"Everyone is going to look at his record and say he had an off year, but I'll take five of him in our rotation and be very happy," Francona said after Kluber pitched eight scoreless innings as the Indians beat the Boston Red Sox 2-0 on Saturday night at Progressive Field.
Kluber, the 2014 American League Cy Young Award winner who was plagued by a lack of run support this season, struck out nine and walked two. After going 18-9 with a 2.44 ERA last year, Kluber finished this season with a record of 9-16 and a 3.49 ERA. The loss total is deceiving because the Indians scored two or fewer runs in 11 of his 16 losses.
"Obviously, my won-loss record is not what I would like it to be, but aside from that I think most of my other numbers are similar to what they were last year," Kluber said. "I don't think I pitched drastically different from the way I pitched last year," Kluber said.
Francona said, "His peripheral numbers are really good. There were times early in the season when we didn't score for him and I think he started to pitch to that. But he's one of the best in the league."
Boston acting manager Torey Lovullo doesn't disagree with that.
"I've always maintained that when a pitcher of Kluber's caliber gets into a rhythm, it's going to be a long day for the offense, and that was the case tonight," Lovullo said.
Right-hander Cody Allen pitched the ninth inning to pick up his 33rd save. Left-hander Craig Breslow (0-4) took the loss.
Kluber allowed three hits, all singles -- first baseman Travis Shaw with one out in the fourth inning and catcher Sandy Leon with one out in the fifth and leading off the eighth.
Boston only got one runner as far as second base. That came in the first inning when right fielder Mookie Betts walked and stole second. But Kluber retired the next three batters to end that inning.
"His command was good. Everything was crisp. It was fun to watch, and a good way for him to end the season," Francona said.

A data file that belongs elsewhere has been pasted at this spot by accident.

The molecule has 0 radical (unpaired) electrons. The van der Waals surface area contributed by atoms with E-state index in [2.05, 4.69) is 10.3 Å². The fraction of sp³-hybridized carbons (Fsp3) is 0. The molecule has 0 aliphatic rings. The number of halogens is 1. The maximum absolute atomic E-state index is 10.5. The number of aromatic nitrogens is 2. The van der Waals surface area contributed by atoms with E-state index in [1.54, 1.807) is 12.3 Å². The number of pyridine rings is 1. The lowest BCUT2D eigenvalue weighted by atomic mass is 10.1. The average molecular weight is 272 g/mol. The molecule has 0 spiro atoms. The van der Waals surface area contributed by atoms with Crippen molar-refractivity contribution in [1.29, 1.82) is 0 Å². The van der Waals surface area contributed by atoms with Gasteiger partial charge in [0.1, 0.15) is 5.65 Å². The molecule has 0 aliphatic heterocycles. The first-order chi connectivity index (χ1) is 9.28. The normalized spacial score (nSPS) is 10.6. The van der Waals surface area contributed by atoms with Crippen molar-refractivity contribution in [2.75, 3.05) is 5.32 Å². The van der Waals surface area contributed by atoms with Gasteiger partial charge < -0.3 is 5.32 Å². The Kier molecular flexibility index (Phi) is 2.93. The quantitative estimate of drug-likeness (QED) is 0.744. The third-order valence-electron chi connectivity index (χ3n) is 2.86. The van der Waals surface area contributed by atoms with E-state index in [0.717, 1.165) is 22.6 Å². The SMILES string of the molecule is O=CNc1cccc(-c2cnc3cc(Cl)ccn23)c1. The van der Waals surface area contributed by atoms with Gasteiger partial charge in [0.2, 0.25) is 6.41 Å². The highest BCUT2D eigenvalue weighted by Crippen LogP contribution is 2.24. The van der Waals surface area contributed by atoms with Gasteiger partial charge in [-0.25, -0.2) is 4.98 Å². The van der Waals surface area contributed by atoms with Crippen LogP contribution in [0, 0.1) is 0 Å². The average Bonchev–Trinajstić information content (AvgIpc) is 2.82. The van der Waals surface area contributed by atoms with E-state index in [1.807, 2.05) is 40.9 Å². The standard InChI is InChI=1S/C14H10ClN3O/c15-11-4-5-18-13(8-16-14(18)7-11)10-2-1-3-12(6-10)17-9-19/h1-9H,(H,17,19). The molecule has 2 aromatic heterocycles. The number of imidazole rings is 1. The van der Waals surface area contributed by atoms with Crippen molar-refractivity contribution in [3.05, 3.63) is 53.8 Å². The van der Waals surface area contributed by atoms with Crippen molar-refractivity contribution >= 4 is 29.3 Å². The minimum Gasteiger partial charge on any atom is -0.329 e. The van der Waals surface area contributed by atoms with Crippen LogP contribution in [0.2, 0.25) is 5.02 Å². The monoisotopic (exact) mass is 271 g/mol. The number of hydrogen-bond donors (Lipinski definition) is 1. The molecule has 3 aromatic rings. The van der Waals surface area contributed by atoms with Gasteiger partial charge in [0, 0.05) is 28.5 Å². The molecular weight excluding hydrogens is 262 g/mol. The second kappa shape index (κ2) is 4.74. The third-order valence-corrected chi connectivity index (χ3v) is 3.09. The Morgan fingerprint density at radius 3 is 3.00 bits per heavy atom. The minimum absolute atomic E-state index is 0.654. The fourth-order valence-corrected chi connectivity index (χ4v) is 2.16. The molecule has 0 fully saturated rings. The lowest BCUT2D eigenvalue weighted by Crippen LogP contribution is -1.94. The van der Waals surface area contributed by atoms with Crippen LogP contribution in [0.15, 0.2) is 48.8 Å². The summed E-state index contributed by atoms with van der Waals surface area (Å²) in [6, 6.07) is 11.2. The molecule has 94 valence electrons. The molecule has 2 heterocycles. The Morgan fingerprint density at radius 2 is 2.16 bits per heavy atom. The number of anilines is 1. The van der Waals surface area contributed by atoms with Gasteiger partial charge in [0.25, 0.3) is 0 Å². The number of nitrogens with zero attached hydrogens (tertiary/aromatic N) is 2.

Kluber struck out the side in the second and third innings. He finished the season with 245 strikeouts, and has 514 strikeouts in the last two years.
Kluber is the first AL pitcher to have 500 strikeouts over two consecutive seasons since Minnesota's Johan Santana in 2004-05. He's the first Indians pitcher to top 500 strikeouts in consecutive years since Sam McDowell in 1969-70.
Kluber struck out seven of the first 11 batters he faced, holding Boston hitless and scoreless through three innings until Shaw's one-out single in the fourth.
"He was throwing two-seamers to both sides of the plate," Lovullo said. "You could tell he was feeling really good, and he didn't leave many pitches in the middle of the plate."
The left-handed Breslow, a reliever by trade, was making his second career start for Boston after 522 consecutive relief appearances.
Breslow, who appeared in seven games for the Indians in 2008, gave up a solo home run to Santana leading off the second inning. It was Santana's 19th home run of the season.
In the fourth, Breslow gave up another leadoff home run, this one to Raburn, his eighth, giving Cleveland a 2-0 lead.
In 5 1/3 innings Breslow gave up two runs and five hits, with two strikeouts and no walks.
"I thought he was great, especially for a guy coming out of the pen," Lovullo said. "He gave up two homers, and that was it. He did exactly what we wanted him to do."
NOTES: Red Sox OF Mookie Betts has 10 assists as a center fielder. Last year, Jackie Bradley Jr. had 11 assists as a center fielder. It's the first time the Red Sox have had center fielders with double figures in assists in consecutive years since 1952 (Dom DiMaggio), 1953 (Tom Umphlett) and 1954 (Jackie Jensen). ... The Red Sox had rookie starting pitchers in 44 games this year. That's the most games started by rookie pitchers for the Red Sox since 1984. ... Indians SS Francisco Lindor is hitting .316 after going 1-for-4 on Saturday. That's the highest average by an Indians rookie with at least 300 plate appearances since Jeff Heath batted .343 in 1938.